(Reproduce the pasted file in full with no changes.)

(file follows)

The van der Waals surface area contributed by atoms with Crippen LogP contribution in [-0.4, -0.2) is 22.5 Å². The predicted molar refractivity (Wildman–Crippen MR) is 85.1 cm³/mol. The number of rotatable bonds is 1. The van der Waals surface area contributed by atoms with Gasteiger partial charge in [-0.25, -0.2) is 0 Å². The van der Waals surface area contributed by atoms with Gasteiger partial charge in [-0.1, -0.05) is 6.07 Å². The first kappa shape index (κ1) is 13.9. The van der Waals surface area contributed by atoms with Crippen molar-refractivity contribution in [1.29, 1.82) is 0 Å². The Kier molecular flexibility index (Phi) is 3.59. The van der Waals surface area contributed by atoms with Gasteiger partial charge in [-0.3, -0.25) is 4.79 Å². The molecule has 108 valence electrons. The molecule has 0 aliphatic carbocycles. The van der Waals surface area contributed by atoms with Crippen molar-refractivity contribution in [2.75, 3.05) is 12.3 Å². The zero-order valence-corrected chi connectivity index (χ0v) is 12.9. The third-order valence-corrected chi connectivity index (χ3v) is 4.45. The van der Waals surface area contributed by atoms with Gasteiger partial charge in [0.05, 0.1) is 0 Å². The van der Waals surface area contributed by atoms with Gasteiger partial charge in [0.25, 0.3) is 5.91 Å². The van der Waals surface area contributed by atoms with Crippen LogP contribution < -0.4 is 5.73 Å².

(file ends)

The van der Waals surface area contributed by atoms with Crippen LogP contribution in [-0.4, -0.2) is 22.5 Å². The predicted molar refractivity (Wildman–Crippen MR) is 85.1 cm³/mol. The number of rotatable bonds is 1. The van der Waals surface area contributed by atoms with Gasteiger partial charge in [-0.25, -0.2) is 0 Å². The van der Waals surface area contributed by atoms with Gasteiger partial charge in [-0.1, -0.05) is 6.07 Å². The first kappa shape index (κ1) is 13.9. The van der Waals surface area contributed by atoms with Crippen molar-refractivity contribution in [1.29, 1.82) is 0 Å². The Kier molecular flexibility index (Phi) is 3.59. The van der Waals surface area contributed by atoms with Gasteiger partial charge in [-0.3, -0.25) is 4.79 Å². The molecule has 108 valence electrons. The molecule has 0 aliphatic carbocycles. The van der Waals surface area contributed by atoms with Crippen molar-refractivity contribution in [2.75, 3.05) is 12.3 Å². The zero-order valence-corrected chi connectivity index (χ0v) is 12.9. The third-order valence-corrected chi connectivity index (χ3v) is 4.45. The van der Waals surface area contributed by atoms with Gasteiger partial charge in [0.05, 0.1) is 0 Å². The van der Waals surface area contributed by atoms with Gasteiger partial charge in [0.25, 0.3) is 5.91 Å². The van der Waals surface area contributed by atoms with Crippen LogP contribution < -0.4 is 5.73 Å².